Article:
Venezuela forbids media from publishing photos depicting violence

  • By Guest
  • August 18, 2010

By Ingrid Bachmann

In light of the investigation into the publication of a photo of dead bodies in a Caracas morgue, a Venezuelan court banned for a month the national press from publishing "violent, bloody, or grotesque images, whether of crime or not," that can affect children and adolescents, reported The Wall Street Journal and The Associated Press

According to El Tiempo, in two rulings handed down Tuesday, Aug. 17, the judge in charge of the case made a special mention of the newspapers El Nacional and Tal Cual, which have published the controversial morgue photos.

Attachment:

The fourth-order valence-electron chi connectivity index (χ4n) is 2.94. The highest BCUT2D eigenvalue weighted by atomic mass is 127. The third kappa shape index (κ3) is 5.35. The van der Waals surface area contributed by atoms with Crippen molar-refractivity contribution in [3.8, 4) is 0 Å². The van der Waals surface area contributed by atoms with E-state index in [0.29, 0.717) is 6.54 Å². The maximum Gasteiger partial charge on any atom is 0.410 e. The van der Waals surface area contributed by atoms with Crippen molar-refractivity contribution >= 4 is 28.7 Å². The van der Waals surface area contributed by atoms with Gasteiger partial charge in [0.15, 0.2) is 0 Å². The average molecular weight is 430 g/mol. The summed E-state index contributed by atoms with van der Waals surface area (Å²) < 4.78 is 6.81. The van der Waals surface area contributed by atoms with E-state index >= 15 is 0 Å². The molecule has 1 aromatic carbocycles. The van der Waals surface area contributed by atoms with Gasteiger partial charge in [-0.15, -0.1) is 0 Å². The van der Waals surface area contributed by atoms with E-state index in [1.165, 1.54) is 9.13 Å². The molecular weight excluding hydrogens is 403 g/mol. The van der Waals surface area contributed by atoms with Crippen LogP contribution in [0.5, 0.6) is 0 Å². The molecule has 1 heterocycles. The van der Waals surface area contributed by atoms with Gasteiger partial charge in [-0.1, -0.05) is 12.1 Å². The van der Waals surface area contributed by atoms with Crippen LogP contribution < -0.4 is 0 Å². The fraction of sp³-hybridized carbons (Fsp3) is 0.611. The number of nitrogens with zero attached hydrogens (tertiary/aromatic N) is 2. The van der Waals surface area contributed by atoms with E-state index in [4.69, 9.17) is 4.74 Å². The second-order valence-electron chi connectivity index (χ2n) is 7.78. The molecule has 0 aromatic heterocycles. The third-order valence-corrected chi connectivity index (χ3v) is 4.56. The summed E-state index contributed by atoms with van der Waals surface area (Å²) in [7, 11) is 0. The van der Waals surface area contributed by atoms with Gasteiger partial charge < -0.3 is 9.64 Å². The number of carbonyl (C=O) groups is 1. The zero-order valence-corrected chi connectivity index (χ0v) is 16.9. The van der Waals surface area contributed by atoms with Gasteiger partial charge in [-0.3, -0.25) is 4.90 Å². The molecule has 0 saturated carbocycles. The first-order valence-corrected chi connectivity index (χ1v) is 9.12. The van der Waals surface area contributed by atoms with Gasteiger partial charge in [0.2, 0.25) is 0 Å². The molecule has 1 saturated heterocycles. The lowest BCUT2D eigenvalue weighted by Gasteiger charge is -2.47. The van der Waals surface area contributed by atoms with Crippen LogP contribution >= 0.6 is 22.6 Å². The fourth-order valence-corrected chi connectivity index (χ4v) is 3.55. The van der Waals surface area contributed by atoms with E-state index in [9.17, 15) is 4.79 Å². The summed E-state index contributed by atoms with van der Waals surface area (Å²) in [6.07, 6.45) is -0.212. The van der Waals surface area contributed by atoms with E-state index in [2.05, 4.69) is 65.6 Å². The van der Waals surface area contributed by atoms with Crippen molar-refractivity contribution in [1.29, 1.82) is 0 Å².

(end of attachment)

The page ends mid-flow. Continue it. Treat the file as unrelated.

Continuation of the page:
One of the rulings (PDF file) also prohibited El Nacional from printing reports or ads of any type that contain "blood, weapons, messages of terror, physical aggression, images about war, and messages about dead or deceased."

In the ruling issued against Tal Cual, the judge urged newspapers to “weigh in an objective manner the exercise of their function," added El Universal.

Gabriela Ramírez, the human rights ombudsman, said the government had nothing to do with the decision, which was about protecting minors, reported Agencia Venezolana de Noticias.

Note from the editor: This story was originally published by the Knight Center’s blog Journalism in the Americas, the predecessor of LatAm Journalism Review.

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